The first Corvette wasn’t introduced to the public until 1953, but the original concept was born one year earlier when it was unveiled at the GM Motorama in New York City as the EX-122 concept. So 2012 actually marks 60 years of the Corvette.
To celebrate the event, the Chevrolet brand will make an appearance once again at the 2012 Goodwood Festival of Speed taking place in the UK in late June.
The appearance at the British event is quite fitting since a major reason for the Corvette was to answer America’s rising demand for sports cars, which had seen an influx of sporting imports from such British brands as Jaguar and MG.
The first Chevrolet Corvette was born in 1952 as the EX-122 concept, designed by the famed Harley Earl, GM’s first vice-president of design and the man behind the world’s first concept car, the 1939 Buick Y-Job.
The Corvette name, which was borrowed from a small French warship renowned for its maneuverability, was supplied by Myron Scott, an American photo-journalist and founder of the original Soap Box Derby races.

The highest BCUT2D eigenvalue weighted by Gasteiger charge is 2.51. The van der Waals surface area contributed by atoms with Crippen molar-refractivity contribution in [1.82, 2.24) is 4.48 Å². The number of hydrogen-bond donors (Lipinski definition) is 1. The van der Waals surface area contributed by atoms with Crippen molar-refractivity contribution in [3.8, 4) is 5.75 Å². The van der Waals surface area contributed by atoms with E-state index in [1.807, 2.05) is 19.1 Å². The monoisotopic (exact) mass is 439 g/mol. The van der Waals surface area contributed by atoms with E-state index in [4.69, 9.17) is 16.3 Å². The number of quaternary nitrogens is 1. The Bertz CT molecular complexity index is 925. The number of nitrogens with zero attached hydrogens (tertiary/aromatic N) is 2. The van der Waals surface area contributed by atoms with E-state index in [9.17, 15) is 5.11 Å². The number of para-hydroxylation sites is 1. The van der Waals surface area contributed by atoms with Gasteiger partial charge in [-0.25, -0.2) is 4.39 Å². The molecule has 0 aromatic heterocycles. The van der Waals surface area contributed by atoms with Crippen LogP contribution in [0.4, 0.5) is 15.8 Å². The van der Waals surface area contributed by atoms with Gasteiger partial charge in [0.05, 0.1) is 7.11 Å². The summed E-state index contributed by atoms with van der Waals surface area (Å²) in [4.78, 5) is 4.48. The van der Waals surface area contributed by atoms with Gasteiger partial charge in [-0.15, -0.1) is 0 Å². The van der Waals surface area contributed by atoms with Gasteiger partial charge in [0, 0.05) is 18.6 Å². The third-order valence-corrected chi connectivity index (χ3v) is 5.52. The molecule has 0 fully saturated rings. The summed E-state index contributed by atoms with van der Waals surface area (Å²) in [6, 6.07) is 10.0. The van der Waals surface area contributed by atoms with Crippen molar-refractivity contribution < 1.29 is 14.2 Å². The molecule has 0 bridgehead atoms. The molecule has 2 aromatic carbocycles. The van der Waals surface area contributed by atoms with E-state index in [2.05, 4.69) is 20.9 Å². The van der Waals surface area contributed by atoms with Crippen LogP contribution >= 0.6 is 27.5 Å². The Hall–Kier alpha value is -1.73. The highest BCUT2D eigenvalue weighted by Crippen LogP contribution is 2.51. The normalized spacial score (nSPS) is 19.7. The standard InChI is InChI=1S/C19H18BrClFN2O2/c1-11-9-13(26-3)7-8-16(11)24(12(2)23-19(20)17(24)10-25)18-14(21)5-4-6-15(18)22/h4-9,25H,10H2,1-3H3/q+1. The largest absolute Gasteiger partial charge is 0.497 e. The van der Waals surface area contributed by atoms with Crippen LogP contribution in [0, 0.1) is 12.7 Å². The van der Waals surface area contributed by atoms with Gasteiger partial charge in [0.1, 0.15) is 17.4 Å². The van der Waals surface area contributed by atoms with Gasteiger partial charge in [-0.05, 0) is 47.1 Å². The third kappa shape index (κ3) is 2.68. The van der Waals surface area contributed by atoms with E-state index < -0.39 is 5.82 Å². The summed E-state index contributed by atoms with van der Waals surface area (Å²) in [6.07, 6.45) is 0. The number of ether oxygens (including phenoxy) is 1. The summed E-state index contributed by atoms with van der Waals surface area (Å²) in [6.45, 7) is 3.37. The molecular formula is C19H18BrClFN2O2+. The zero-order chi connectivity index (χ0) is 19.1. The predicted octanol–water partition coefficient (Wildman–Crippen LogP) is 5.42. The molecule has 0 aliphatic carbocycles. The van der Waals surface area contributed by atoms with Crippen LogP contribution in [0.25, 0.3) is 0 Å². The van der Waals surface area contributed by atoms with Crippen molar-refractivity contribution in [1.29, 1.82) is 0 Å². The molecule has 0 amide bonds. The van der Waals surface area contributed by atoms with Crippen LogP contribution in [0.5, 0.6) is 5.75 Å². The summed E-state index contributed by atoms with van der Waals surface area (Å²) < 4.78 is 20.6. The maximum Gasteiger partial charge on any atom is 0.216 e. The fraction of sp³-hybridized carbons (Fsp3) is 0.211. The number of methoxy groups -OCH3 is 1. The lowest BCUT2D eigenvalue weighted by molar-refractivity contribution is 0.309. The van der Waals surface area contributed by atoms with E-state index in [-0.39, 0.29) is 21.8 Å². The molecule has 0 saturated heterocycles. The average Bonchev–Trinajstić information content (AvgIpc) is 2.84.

The intention was to create a sports car that would use affordable existing mechanical components but would be clothed in an ultra-modern, aerodynamic body. It was also the first mass-produced sports car (and one of the first cars) to have a fiberglass body, which allowed the designers to create molded curves as well as save weight and prevent corrosion.
The first models came with a derivative of GM’s renowned Blue Flame in-line six-cylinder engine, with the now-legendary V8 units first appearing in 1955. In 1981, Corvette production moved from Missouri to Bowling Green, Kentucky, where the current C6 model is built and the upcoming C7 is destined to be.
More than 1.3 million Chevrolet Corvettes have been built since the model’s inception.
This story originally appeared at Motor Authority.